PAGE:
For progress on closing the health and life expectancy gap:
There have been some improvements to Indigenous child mortality with this target on track to be met by 2018. However, despite narrowing the gap in life expectancy, the rate of improvement is far too slow to close the gap. The situation is particularly bad for Indigenous people living in the Northern Territory, whose life expectancy is nearly 15 years shorter than non-Indigenous Australians.
The National Aboriginal and Torres Strait Islander Health Plan is a framework designed to guide future investment in Indigenous health care until 2023. An Implementation Plan is currently being developed.
On 1 July 2014, the government established the Indigenous Advancement Strategy, which combined over 150 programs into 5 streams, one of which is Safety and Wellbeing. Alongside this, the Indigenous Australians Health Program consolidated 4 previous funding streams to reduce costs and provide better flexibility of services. This program now encompasses primary health care, maternal and child health care, the Stronger Futures Health stream and a chronic disease fund. The government also dedicated $11.9 million to increasing access to essential primary health care for Indigenous people living in remote areas of the Northern Territory.
The Care for Kids' Ears program has achieved a 4% decrease in the number of Indigenous children with hearing conditions through raising awareness and promoting check-ups, but the rate remains double that of the non-Indigenous population.
Target #1: halve the gap in mortality rates for Indigenous children under 5 by 2018
A baseline of 1998 was chosen for this target so that trends would be more easily identifiable over the longer timeframe. Since 1998, child mortality rates have declined in Indigenous communities by 31%, resulting in a narrowing of the gap by over a third. The rate of improvement has slowed since 2006, however the target remains achievable.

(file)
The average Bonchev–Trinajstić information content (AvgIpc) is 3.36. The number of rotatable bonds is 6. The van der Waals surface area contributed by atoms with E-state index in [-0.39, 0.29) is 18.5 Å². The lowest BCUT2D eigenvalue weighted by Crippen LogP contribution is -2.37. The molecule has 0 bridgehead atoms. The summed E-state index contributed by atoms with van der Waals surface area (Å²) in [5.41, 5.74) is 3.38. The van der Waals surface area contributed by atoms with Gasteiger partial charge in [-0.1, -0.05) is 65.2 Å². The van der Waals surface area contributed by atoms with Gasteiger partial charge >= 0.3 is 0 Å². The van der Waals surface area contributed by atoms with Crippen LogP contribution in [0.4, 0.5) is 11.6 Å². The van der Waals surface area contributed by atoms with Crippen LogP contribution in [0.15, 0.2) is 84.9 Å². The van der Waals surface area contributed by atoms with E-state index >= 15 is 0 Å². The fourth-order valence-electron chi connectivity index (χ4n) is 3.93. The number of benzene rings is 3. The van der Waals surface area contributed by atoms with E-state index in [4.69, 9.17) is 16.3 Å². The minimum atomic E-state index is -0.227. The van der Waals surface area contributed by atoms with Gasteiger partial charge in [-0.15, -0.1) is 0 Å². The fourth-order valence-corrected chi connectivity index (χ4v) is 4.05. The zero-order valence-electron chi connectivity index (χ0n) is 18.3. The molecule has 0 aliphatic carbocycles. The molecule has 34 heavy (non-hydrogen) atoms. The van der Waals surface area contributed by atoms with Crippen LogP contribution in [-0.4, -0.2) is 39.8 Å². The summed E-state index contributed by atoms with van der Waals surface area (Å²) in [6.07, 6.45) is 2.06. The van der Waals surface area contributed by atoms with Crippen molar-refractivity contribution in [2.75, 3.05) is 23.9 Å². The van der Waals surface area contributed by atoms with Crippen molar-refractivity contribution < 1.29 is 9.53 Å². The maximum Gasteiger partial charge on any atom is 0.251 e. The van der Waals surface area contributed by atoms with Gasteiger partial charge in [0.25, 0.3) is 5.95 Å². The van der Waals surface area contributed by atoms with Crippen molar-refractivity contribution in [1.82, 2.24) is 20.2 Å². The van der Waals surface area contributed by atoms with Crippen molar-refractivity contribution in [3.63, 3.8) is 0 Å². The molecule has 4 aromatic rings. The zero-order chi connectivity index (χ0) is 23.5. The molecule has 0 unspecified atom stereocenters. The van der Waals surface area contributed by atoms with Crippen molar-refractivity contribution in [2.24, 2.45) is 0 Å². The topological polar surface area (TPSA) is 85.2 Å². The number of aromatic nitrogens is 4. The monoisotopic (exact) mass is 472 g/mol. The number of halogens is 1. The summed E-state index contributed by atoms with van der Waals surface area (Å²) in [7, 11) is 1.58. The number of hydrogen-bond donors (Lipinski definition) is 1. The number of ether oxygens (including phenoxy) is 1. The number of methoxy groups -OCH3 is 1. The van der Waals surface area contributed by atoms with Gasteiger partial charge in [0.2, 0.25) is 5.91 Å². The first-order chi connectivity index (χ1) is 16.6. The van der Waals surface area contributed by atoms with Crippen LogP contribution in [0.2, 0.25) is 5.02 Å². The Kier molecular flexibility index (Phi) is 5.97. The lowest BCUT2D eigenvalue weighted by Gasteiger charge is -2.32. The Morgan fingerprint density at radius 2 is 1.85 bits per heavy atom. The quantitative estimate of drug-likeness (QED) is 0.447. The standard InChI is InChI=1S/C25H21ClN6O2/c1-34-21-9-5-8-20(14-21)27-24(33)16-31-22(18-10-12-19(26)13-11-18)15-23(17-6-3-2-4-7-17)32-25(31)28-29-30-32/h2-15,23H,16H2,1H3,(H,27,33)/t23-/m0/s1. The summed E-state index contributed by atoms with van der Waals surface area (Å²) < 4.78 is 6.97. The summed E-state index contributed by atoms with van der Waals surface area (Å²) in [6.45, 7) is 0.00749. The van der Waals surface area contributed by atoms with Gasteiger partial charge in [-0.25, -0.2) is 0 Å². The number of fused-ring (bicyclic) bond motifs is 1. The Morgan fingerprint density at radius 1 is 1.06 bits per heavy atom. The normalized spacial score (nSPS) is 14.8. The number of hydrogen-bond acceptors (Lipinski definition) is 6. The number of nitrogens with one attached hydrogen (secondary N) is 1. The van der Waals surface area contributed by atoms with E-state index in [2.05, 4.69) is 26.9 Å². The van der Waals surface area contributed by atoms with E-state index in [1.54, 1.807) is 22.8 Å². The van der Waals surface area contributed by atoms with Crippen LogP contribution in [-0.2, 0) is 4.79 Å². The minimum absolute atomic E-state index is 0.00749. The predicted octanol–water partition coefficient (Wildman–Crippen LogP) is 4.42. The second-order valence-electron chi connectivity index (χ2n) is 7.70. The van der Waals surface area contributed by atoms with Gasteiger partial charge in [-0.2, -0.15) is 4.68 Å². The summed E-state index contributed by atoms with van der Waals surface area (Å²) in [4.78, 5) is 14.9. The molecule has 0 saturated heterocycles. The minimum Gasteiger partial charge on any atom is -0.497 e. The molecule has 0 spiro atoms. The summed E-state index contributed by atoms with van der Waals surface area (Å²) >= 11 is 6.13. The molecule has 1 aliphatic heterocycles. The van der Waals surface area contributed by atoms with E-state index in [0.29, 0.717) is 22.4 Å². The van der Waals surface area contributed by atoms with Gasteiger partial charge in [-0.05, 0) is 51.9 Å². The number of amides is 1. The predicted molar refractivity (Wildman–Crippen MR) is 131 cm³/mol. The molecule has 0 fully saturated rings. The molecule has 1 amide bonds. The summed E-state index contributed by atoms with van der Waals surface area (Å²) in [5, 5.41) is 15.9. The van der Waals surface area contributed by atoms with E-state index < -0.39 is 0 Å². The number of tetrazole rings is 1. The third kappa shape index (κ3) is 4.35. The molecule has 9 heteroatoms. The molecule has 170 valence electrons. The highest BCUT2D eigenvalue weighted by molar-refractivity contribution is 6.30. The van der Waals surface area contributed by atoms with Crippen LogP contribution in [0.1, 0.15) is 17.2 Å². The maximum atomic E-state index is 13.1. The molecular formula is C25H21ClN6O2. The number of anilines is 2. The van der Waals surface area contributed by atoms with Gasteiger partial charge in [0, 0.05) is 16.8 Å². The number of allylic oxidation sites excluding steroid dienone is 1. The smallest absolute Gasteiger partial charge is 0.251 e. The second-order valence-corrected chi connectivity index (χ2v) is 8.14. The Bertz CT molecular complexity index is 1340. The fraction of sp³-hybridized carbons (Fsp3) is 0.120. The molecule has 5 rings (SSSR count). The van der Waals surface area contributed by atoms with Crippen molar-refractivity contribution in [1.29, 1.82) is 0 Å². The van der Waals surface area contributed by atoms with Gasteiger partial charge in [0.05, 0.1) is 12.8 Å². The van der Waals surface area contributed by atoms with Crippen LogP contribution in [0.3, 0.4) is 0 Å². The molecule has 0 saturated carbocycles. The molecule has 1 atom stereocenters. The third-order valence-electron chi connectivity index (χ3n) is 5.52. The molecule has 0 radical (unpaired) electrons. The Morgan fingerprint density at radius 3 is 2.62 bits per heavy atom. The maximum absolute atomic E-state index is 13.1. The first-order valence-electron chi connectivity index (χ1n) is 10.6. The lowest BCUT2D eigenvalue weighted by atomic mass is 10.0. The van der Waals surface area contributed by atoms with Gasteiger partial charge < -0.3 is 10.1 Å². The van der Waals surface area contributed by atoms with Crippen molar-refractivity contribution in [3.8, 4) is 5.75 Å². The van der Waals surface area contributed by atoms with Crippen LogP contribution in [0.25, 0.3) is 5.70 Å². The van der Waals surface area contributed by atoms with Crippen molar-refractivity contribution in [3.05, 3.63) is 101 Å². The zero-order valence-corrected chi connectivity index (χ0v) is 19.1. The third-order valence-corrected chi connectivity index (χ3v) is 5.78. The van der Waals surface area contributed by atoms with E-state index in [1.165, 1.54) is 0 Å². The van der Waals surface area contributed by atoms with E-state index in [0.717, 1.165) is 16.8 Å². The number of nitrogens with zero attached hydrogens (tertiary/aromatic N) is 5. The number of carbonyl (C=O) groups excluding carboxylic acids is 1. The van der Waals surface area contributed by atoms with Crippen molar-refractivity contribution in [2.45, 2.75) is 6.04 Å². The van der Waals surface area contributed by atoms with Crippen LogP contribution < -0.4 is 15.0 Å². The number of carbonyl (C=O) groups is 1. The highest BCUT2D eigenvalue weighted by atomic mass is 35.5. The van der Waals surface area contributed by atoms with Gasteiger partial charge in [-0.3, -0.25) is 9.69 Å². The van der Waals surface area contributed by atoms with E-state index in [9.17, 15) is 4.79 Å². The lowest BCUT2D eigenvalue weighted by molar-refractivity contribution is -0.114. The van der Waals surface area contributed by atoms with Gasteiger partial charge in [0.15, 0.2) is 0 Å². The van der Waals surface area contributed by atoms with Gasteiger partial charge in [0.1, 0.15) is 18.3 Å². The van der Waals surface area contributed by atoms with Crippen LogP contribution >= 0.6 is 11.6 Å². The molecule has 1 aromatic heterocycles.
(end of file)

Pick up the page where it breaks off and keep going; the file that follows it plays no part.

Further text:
This result means that, compared to 1998, seventy-one more Indigenous babies per thousand are surviving past their fifth birthday every year. However, despite concrete gains being made, Indigenous children are still twice as likely to die under the age of five relative to non-Indigenous children.
The leading cause of Indigenous child mortality in infants (<1yr) is pregnancy complications and disorders in fetal growth. The last decade has seen a 9% decrease in low birthweight babies as well as a 4% decrease in women smoking while pregnant (although this rate is still 4 times higher than non-Indigenous women). The leading cause for child mortality in Indigenous children between 1- 5 years old is injury and poisoning.
Child mortality rates are significantly influenced by factors such as the mother's smoking habits, diet, exercise, socio-economic status and education level. Therefore, further reductions to child mortality rates will require an integrated approach. The Better Start to Life program has been expanded to improve access to child and maternal health programs.
Target #2: close the life expectancy gap within a generation (by 2031)
The national gap between Indigenous and non-Indigenous death rates has decreased by 15% since 1998, however little progress has been made since 2006. At the rate the gap is currently narrowing, it will take 495 years to 'close the gap'. Therefore, more action needs to be taken as this target is not on track to be met.